European Markets Perform Lower Despite Transatlantic Truce:

European markets are under the influence of the IMF’s warning about global growth. The bank has trimmed its global growth outlook, but mentioned that the world economy will strengthen in 2020 to 3.3% from 2.9%. Meanwhile, Market participants are also disappointed about the Bank of Japan’s monetary policy decision which remains unchanged.

For now, the focus is on the World Economic Forum’s annual meeting in Davos. Ahead of the World Economic Forum’s annual meeting, traders have developed a broad risk-off move and this has led a rally in safe havens such as US Treasuries and the yen.

President Trump has shown a soft side by agreeing to a truce between the US and France over their dispute about digital taxes. Both countries have decided not to impose punitive tariffs this year. However, the current tone has started to defuse transatlantic tensions which could always trigger another trade war. If a trade war breaks out between the US and Europe, the consequence could be a lot more profound because Europe is a much larger trading partner with the US as compared to China.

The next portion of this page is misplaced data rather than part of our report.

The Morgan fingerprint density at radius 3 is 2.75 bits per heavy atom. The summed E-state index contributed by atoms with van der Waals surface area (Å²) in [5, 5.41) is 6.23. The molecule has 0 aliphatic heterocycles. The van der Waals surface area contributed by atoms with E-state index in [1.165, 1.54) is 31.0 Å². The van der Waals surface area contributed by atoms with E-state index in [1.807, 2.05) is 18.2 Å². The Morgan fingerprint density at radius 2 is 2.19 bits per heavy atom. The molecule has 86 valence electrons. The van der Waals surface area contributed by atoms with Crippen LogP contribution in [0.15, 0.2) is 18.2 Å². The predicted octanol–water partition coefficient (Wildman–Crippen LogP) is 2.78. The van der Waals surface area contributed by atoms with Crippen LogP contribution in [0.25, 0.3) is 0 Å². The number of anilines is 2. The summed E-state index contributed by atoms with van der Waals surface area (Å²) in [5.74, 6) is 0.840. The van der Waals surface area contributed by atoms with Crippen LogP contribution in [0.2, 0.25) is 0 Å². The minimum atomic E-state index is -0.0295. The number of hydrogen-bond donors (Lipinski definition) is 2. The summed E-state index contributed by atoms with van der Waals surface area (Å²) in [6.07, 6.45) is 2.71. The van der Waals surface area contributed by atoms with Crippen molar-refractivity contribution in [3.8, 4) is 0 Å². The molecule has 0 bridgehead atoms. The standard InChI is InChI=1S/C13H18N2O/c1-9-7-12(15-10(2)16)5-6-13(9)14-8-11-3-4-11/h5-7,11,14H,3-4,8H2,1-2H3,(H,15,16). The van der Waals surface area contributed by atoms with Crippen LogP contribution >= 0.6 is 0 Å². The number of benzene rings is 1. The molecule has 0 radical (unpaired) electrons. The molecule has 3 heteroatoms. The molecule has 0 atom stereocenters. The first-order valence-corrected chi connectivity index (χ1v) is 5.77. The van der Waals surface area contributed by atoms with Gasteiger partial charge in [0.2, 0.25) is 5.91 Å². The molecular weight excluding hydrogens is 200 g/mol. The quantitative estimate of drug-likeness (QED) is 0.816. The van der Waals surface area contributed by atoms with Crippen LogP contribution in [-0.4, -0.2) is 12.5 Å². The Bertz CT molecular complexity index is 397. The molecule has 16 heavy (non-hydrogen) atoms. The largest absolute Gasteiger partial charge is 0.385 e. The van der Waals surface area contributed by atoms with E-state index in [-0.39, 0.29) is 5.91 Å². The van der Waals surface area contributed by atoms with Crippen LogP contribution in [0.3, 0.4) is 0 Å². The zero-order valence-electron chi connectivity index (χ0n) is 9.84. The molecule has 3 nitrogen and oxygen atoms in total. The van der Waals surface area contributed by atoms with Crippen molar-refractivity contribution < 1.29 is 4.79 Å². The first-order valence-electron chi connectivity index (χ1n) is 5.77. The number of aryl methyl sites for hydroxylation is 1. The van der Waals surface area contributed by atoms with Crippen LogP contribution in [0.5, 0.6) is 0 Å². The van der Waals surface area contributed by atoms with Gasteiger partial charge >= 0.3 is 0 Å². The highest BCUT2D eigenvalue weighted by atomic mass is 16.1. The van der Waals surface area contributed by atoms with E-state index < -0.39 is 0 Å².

The bank’s monetary policy decision is due next week. The forecast for the average earning index is for 3.1% against the previous rating of 3.2% and the claimant count change is expected to print 33.4K. Only a substantial change in the unemployment picture could trigger an interest rate cut. Later on, German ZEW economic sentiment and the forecast is for 15.2 while the previous reading came in at 10.7.

Oil rally fades as investors started to factor in the reality of supply and demand. Libyan oil production makes a very small part of global oil supply, and the issue is with demand rather than supply.

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